Kreutzer No. 2. Friend or Foe? border=0 align=

Kreutzer No. 2. Friend or Foe?

January 25, 2022, 9:28 PM · In this blog I will take a look at the woofs and whistles of Kreutzer No. 2, an etude which is perhaps the most widely known in the repertoire.

The first question we might ask is "Why bother?" Writing in Basics, and ‘The Violin Lesson,’ Simon Fischer makes two points. The first is that in order to preserve and develop our bowing technique we need to practice a small number of key bow-strokes every day. Kreutzer No. 2 is ideal for this. The second is more of a practice suggestion to the effect that if we take a break from some music we are working on and practice Kreutzer No. 2 for 20 minutes, the improvements in performance will be substantial. Both points are, of course, absolutely true, with the caveat that one is practicing the etude properly in the first place. So let’s take a closer look at the whole situation.

One thing that has tended to be forgotten in recent years is that the Kreutzer etudes are very high-level basics. What I mean by this is that although really talented kids can eat them for breakfast from five years old onwards, lesser mortals might be better off using simpler etudes. Keep reading...

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The Week in Reviews, Op. 338: Timothy Chooi; Kelly Hall-Tompkins; William Shaub

January 25, 2022, 7:35 PM · In an effort to promote the coverage of live violin performance, Violinist.com each week presents links to reviews of notable concerts and recitals around the world.

Timothy Chooi performed Mozart's Violin Concerto No. 5 with the Evansville Philharmonic Orchestra.

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How to Stabilize a Wobbly Vibrato

January 25, 2022, 12:12 PM · How do you "anchor" something that is in constant motion? This is a fundamental question for vibrato technique, which requires a balance of motion and stability.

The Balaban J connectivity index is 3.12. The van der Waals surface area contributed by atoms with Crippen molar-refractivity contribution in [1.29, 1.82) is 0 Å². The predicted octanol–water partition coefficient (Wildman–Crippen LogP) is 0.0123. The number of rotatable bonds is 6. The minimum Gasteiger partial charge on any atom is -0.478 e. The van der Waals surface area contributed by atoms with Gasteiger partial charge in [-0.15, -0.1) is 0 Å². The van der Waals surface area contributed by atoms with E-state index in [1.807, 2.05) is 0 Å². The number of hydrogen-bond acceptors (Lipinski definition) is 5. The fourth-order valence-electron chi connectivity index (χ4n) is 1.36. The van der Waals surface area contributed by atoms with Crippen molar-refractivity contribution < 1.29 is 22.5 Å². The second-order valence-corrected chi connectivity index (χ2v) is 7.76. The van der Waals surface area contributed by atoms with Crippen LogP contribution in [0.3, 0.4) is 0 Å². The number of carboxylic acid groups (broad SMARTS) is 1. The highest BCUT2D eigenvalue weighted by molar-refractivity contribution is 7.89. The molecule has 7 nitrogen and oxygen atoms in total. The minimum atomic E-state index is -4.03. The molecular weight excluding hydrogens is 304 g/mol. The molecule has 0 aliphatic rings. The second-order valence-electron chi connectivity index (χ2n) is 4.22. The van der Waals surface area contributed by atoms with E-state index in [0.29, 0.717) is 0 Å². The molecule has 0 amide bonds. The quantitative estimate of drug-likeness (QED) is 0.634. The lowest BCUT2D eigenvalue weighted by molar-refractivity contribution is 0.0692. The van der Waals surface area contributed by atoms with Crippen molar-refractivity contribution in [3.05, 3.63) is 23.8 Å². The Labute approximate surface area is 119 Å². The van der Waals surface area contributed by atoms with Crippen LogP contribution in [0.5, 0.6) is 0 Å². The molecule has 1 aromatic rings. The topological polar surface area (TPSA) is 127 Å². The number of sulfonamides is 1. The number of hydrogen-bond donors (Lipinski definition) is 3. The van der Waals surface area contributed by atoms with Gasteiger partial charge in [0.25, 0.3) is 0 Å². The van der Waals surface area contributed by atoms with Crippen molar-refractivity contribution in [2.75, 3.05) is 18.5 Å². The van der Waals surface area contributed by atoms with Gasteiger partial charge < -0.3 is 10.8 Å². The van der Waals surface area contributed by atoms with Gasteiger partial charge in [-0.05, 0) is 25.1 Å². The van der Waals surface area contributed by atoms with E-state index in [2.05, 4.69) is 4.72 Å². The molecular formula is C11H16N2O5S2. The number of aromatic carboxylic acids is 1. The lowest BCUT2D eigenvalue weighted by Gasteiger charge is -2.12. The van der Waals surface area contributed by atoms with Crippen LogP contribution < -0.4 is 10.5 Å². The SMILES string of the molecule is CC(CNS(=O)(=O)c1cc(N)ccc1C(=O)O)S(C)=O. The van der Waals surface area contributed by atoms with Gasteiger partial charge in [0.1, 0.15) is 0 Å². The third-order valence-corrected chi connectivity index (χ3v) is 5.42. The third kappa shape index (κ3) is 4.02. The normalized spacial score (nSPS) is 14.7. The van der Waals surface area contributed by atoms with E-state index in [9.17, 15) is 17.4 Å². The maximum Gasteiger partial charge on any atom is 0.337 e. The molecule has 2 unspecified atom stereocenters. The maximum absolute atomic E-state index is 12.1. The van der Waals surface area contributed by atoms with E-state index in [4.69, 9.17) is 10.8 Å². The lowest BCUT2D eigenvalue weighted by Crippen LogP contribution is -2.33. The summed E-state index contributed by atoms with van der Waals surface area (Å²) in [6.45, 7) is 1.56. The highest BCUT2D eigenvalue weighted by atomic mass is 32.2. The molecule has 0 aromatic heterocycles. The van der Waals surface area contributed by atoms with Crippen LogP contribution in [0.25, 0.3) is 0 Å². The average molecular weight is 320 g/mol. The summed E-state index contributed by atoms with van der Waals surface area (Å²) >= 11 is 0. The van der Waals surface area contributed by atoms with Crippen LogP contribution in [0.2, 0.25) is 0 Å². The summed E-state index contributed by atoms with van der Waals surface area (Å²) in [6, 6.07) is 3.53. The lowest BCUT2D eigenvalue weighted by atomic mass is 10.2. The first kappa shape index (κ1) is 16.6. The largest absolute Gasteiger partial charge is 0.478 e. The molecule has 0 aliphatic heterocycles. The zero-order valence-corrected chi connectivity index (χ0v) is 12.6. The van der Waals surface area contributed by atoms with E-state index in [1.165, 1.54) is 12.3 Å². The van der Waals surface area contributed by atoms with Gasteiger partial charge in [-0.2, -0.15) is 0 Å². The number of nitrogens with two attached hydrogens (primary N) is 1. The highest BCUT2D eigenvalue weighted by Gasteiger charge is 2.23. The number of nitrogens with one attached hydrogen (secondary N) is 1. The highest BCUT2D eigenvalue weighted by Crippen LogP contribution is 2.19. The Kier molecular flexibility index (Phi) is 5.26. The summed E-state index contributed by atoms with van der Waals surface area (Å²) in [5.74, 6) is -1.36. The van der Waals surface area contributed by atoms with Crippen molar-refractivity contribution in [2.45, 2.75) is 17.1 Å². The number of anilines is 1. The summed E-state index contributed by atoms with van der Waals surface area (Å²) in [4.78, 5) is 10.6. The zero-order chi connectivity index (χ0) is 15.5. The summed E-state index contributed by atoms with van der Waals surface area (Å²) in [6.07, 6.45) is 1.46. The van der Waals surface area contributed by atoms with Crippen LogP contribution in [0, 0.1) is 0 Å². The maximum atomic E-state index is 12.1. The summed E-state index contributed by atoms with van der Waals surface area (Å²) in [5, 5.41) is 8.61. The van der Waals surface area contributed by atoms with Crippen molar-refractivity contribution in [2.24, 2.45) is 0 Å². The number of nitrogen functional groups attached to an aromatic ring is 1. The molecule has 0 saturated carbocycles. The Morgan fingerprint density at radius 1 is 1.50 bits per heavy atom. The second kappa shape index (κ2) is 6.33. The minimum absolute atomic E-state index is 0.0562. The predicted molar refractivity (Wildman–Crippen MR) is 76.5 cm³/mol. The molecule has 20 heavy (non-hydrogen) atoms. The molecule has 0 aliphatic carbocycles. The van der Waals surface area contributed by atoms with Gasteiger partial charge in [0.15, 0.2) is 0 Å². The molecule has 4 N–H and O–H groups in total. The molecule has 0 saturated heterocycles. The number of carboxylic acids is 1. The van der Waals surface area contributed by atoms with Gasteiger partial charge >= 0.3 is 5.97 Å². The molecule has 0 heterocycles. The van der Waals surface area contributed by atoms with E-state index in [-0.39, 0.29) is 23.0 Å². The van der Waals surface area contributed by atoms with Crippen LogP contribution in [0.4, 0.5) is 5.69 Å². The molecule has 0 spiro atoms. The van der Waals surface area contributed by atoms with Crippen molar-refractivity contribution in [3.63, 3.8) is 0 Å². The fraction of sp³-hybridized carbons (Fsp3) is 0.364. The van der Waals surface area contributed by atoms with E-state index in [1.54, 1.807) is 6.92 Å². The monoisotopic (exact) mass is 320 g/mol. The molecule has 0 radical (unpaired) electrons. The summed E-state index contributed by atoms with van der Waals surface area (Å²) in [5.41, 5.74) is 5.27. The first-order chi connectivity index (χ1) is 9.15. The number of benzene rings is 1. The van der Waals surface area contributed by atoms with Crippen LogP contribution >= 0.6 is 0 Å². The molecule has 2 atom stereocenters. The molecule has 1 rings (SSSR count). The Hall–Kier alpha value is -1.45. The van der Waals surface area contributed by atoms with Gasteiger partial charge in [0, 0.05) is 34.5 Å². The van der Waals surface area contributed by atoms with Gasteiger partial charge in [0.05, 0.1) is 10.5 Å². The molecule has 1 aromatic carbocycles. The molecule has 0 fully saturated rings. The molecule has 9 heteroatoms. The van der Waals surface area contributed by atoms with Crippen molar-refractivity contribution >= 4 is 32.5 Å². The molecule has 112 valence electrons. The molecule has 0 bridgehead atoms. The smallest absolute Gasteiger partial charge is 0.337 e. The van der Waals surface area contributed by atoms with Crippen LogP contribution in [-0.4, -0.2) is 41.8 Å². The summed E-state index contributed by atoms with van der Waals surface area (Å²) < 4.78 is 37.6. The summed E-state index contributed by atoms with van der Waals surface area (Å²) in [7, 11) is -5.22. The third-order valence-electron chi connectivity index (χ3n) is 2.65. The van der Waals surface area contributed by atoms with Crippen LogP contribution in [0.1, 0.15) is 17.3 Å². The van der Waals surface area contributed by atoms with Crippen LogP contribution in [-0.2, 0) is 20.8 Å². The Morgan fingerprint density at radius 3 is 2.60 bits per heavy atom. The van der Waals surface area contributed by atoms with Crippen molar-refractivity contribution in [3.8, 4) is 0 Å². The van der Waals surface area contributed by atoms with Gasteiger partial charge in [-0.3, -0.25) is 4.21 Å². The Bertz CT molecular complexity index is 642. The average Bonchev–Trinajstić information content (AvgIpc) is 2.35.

Every vibrato origin story is unique, but when I first learned vibrato, my teacher placed two fingers along my wrist in order to develop a wrist vibrato. That didn’t stop me from developing an arm vibrato, or as my teacher called it, an "elbow vibrato." Fortunately, I had a rather even rhythm and it was somewhat consistent. It was neither too fast nor too slow. But there was still a fundamental problem: My hand was off-balance. It lacked a cohesiveness between the fingertip and fingerboard, and as a result, every string and finger change threw things off. My axis of stability was changing constantly, and I had trouble keeping up with it. The problem demanded my attention: losing your balance is like your car having a bad tire alignment.
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V.com weekend vote: Have you ever conducted, or led an ensemble or student group?

January 22, 2022, 12:14 PM · A lot of conductors have emerged from the string sections of orchestras - after all, Gustavo Dudamel played violin, as did Jaap van Zweden. And of course there are artists such as Joshua Bell and Itzhak Perlman who turned to conducting after having an established solo career.

Have you ever taken to the baton, or conducted from the violin? Was it a full orchestra, or a smaller ensemble? Was it a pro group, or are you a teacher who conducts student groups? Please participate in the vote by choosing the answer that feels most appropriate (recognizing that you may have several answers!) and then tell us all about it in the comments!


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